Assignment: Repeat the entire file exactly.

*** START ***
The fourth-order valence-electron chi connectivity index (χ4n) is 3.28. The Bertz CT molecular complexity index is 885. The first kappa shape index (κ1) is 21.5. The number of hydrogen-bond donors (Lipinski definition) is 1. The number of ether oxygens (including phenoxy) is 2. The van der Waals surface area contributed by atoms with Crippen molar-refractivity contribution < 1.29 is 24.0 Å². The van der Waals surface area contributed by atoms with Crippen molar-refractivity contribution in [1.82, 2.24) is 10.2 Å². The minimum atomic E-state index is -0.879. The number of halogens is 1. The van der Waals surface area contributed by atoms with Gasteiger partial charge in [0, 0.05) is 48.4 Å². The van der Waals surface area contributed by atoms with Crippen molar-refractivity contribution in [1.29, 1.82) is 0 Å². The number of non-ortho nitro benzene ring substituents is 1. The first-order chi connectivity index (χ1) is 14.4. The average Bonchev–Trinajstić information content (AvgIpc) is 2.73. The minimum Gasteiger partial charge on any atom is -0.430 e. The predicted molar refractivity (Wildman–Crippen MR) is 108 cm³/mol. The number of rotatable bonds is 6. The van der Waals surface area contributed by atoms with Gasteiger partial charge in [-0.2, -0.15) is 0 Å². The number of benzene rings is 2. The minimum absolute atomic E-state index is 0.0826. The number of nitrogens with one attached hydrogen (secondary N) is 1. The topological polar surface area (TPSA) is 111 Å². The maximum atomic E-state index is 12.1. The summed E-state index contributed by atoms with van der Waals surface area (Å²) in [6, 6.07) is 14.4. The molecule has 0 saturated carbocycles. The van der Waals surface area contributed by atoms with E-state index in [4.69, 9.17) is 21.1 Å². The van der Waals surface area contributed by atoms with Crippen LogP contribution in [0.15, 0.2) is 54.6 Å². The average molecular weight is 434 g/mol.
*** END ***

The fourth-order valence-electron chi connectivity index (χ4n) is 3.28. The Bertz CT molecular complexity index is 885. The first kappa shape index (κ1) is 21.5. The number of hydrogen-bond donors (Lipinski definition) is 1. The number of ether oxygens (including phenoxy) is 2. The van der Waals surface area contributed by atoms with Crippen molar-refractivity contribution < 1.29 is 24.0 Å². The van der Waals surface area contributed by atoms with Crippen molar-refractivity contribution in [1.82, 2.24) is 10.2 Å². The minimum atomic E-state index is -0.879. The number of halogens is 1. The van der Waals surface area contributed by atoms with Gasteiger partial charge in [0, 0.05) is 48.4 Å². The van der Waals surface area contributed by atoms with Crippen molar-refractivity contribution in [1.29, 1.82) is 0 Å². The number of non-ortho nitro benzene ring substituents is 1. The first-order chi connectivity index (χ1) is 14.4. The average Bonchev–Trinajstić information content (AvgIpc) is 2.73. The minimum Gasteiger partial charge on any atom is -0.430 e. The predicted molar refractivity (Wildman–Crippen MR) is 108 cm³/mol. The number of rotatable bonds is 6. The van der Waals surface area contributed by atoms with Gasteiger partial charge in [-0.2, -0.15) is 0 Å². The number of benzene rings is 2. The minimum absolute atomic E-state index is 0.0826. The number of nitrogens with one attached hydrogen (secondary N) is 1. The topological polar surface area (TPSA) is 111 Å². The maximum atomic E-state index is 12.1. The summed E-state index contributed by atoms with van der Waals surface area (Å²) in [6, 6.07) is 14.4. The molecule has 0 saturated carbocycles. The van der Waals surface area contributed by atoms with E-state index in [4.69, 9.17) is 21.1 Å². The van der Waals surface area contributed by atoms with Crippen LogP contribution in [0.15, 0.2) is 54.6 Å². The average molecular weight is 434 g/mol.